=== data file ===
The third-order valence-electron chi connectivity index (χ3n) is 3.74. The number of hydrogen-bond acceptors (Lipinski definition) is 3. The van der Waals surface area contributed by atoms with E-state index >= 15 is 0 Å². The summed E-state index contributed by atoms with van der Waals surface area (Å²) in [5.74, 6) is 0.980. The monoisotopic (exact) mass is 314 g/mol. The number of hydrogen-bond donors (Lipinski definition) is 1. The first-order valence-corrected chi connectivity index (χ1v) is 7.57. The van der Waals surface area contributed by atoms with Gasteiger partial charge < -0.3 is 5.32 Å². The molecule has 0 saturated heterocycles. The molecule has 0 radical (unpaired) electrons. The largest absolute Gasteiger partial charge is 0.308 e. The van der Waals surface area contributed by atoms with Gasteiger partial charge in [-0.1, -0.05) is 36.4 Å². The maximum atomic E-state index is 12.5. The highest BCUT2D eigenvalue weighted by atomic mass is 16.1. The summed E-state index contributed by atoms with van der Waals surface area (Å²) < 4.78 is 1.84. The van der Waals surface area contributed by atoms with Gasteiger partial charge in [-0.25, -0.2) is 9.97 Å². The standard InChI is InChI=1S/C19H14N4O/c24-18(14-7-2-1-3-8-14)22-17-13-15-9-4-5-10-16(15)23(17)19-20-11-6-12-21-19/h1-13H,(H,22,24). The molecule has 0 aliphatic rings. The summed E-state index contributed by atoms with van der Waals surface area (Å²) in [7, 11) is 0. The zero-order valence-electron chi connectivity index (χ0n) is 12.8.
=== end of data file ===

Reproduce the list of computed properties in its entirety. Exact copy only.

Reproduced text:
The third-order valence-electron chi connectivity index (χ3n) is 3.74. The number of hydrogen-bond acceptors (Lipinski definition) is 3. The van der Waals surface area contributed by atoms with E-state index >= 15 is 0 Å². The summed E-state index contributed by atoms with van der Waals surface area (Å²) in [5.74, 6) is 0.980. The monoisotopic (exact) mass is 314 g/mol. The number of hydrogen-bond donors (Lipinski definition) is 1. The first-order valence-corrected chi connectivity index (χ1v) is 7.57. The van der Waals surface area contributed by atoms with Gasteiger partial charge < -0.3 is 5.32 Å². The molecule has 0 saturated heterocycles. The molecule has 0 radical (unpaired) electrons. The largest absolute Gasteiger partial charge is 0.308 e. The van der Waals surface area contributed by atoms with Gasteiger partial charge in [-0.1, -0.05) is 36.4 Å². The maximum atomic E-state index is 12.5. The highest BCUT2D eigenvalue weighted by atomic mass is 16.1. The summed E-state index contributed by atoms with van der Waals surface area (Å²) < 4.78 is 1.84. The van der Waals surface area contributed by atoms with Gasteiger partial charge in [-0.25, -0.2) is 9.97 Å². The standard InChI is InChI=1S/C19H14N4O/c24-18(14-7-2-1-3-8-14)22-17-13-15-9-4-5-10-16(15)23(17)19-20-11-6-12-21-19/h1-13H,(H,22,24). The molecule has 0 aliphatic rings. The summed E-state index contributed by atoms with van der Waals surface area (Å²) in [7, 11) is 0. The zero-order valence-electron chi connectivity index (χ0n) is 12.8.